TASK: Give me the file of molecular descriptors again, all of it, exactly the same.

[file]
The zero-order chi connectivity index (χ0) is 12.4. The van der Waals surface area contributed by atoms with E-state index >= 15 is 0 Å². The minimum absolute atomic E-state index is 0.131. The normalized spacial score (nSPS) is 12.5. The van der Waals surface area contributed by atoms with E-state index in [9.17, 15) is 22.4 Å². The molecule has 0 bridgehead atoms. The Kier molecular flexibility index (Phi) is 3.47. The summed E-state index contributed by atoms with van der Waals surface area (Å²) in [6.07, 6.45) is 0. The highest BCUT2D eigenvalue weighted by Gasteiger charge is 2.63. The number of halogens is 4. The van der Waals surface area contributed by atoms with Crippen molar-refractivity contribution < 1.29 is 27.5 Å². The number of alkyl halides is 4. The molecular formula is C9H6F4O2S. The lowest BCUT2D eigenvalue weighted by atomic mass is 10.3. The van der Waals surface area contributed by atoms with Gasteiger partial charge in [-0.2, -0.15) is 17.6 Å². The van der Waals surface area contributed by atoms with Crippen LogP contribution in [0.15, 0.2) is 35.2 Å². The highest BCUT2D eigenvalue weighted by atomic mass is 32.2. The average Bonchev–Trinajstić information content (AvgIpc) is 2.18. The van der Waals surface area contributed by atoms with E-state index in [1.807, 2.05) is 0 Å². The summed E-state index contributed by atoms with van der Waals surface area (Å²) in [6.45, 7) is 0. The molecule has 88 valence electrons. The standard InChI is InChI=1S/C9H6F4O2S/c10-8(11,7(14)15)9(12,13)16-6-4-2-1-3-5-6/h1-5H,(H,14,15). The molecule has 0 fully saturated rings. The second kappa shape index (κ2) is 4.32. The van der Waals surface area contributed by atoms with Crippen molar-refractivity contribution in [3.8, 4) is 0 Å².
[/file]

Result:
The zero-order chi connectivity index (χ0) is 12.4. The van der Waals surface area contributed by atoms with E-state index >= 15 is 0 Å². The minimum absolute atomic E-state index is 0.131. The normalized spacial score (nSPS) is 12.5. The van der Waals surface area contributed by atoms with E-state index in [9.17, 15) is 22.4 Å². The molecule has 0 bridgehead atoms. The Kier molecular flexibility index (Phi) is 3.47. The summed E-state index contributed by atoms with van der Waals surface area (Å²) in [6.07, 6.45) is 0. The highest BCUT2D eigenvalue weighted by Gasteiger charge is 2.63. The number of halogens is 4. The van der Waals surface area contributed by atoms with Crippen molar-refractivity contribution < 1.29 is 27.5 Å². The number of alkyl halides is 4. The molecular formula is C9H6F4O2S. The lowest BCUT2D eigenvalue weighted by atomic mass is 10.3. The van der Waals surface area contributed by atoms with Gasteiger partial charge in [-0.2, -0.15) is 17.6 Å². The van der Waals surface area contributed by atoms with Crippen LogP contribution in [0.15, 0.2) is 35.2 Å². The highest BCUT2D eigenvalue weighted by atomic mass is 32.2. The average Bonchev–Trinajstić information content (AvgIpc) is 2.18. The van der Waals surface area contributed by atoms with E-state index in [1.807, 2.05) is 0 Å². The summed E-state index contributed by atoms with van der Waals surface area (Å²) in [6.45, 7) is 0. The molecule has 88 valence electrons. The standard InChI is InChI=1S/C9H6F4O2S/c10-8(11,7(14)15)9(12,13)16-6-4-2-1-3-5-6/h1-5H,(H,14,15). The molecule has 0 fully saturated rings. The second kappa shape index (κ2) is 4.32. The van der Waals surface area contributed by atoms with Crippen molar-refractivity contribution in [3.8, 4) is 0 Å².